Jane Fonda wants to teach you about climate change. In the fall of 2019, Fonda regularly convened with fellow climate activists—and some of her Hollywood friends—on the steps of the U.S. Capitol Building to call for a Green New Deal and other government action on climate change. The protests, which she called “Fire Drill Fridays,” deliberately ended in arrest.
Now, Fonda has written a new book about the experience. What Can I Do?: My Path from Climate Despair to Action, to be published Sept. 8, recounts stories from her time on the frontlines advocating for climate solutions. The book is presented as a guide for those who are concerned about the issue but unsure of how to help, offering both the science behind climate change and ways to take action.
Fonda spoke to TIME about the stakes of the movement, being inspired by young climate activists and her response to apathetic voters.
TIME: What do you hope readers will learn from the book?
Fonda: The climate crisis affects so many parts of our lives: our health, our jobs, the economy, national security. A lot of people haven’t really thought about the crisis in those terms. There’s a lot in the book that the majority of people don’t know—and should know.
You write that older women play a critical role in the movement. What do you mean by that?
First and foremost, older women generally tend to get braver, less afraid of being up front in expressing their anger. Studies show that women care more about the climate crisis. They’re willing to do something about it. But women sometimes feel insecure about the science; I wanted to give the science so they could be more secure in that.
Do you think your book will get older voters to think about climate change and affect the way they vote?
They’re already thinking about it! The young climate strikers globally have had a lot to do with that. I’m targeting the people who notice the climate crisis and don’t know what to do about it. I’m teaching them more and then giving people things to do… Civil disobedience has to become the new norm. No matter who is elected in November.
Because of climate or everything else going on in the world?
Because of everything—and out of everything, what looms is the climate crisis. If we don’t cut our fossil fuel emissions in half by 2030, everything will not only become much, much harder, but a lot of things—equality, democracy, stability in our society—will become impossible. What I want to tell voters who say, “I can’t decide who to vote for. I don’t really believe in Joe Biden,” is, “Hey, I’d rather push a moderate than fight a fascist.”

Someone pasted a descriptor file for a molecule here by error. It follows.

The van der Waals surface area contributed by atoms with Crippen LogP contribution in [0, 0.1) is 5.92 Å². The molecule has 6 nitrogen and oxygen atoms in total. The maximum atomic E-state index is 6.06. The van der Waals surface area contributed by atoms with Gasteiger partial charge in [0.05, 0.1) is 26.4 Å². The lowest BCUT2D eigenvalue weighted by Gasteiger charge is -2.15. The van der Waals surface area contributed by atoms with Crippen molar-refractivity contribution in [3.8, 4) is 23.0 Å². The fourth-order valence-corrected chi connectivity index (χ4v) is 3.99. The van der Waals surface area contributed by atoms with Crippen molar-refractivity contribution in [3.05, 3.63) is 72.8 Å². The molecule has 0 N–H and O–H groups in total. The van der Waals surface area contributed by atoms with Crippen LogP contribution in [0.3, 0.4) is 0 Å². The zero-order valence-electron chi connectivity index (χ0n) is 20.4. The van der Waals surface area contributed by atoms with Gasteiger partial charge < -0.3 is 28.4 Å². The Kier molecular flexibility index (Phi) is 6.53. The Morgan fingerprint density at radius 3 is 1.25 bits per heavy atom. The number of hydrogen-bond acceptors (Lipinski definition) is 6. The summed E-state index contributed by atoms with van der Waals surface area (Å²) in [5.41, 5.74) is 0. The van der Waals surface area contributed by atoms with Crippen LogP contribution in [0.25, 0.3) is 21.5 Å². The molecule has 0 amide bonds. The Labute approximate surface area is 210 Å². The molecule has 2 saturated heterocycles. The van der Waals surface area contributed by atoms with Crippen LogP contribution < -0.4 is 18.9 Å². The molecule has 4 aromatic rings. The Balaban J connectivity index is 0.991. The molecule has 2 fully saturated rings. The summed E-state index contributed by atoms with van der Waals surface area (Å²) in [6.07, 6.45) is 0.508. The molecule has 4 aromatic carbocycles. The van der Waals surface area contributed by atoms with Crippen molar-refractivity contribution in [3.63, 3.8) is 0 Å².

You note that you wanted the blessing of fellow climate activists before getting involved. Why was that?
Imagine a movie star comes popping into D.C. and starts holding these rallies every Friday, without ever talking to the people who have been there for a year. We met with all the major environmental groups and the young activists, asking for their participation and their blessing. And we got along great.
What was it like working together? Did you see parts of your younger activist self in them?
Oh my God. They’re so much better than I was! I’m blown away. They are really smart. They’re also very depressed—these young people are carrying grief.
How has your approach to activism evolved over the years?
Often in my younger years, because I went pretty quickly from being Barbarella to being an activist, I was kind of lost and confused, so I was using other people’s narratives. Now, it’s my narrative that I’ve metabolized. It’s part of me and my body.
How are the stakes different this time?
It’s all-consuming. This climate crisis is an existential issue that has to be dealt with if anything else is going to be achieved. There were issues that mattered to me before, but they weren’t life-or-death—nothing else is going to matter if this isn’t solved—like the climate crisis is.
How do you keep up the momentum?
Well, [Fire Drill Fridays] was going to end because of Grace and Frankie, but my production was going to give me time to do it online. Then COVID hit and I had to do it online. And people kept showing up. People are yearning for community. They want to know what to do, how they can make a difference.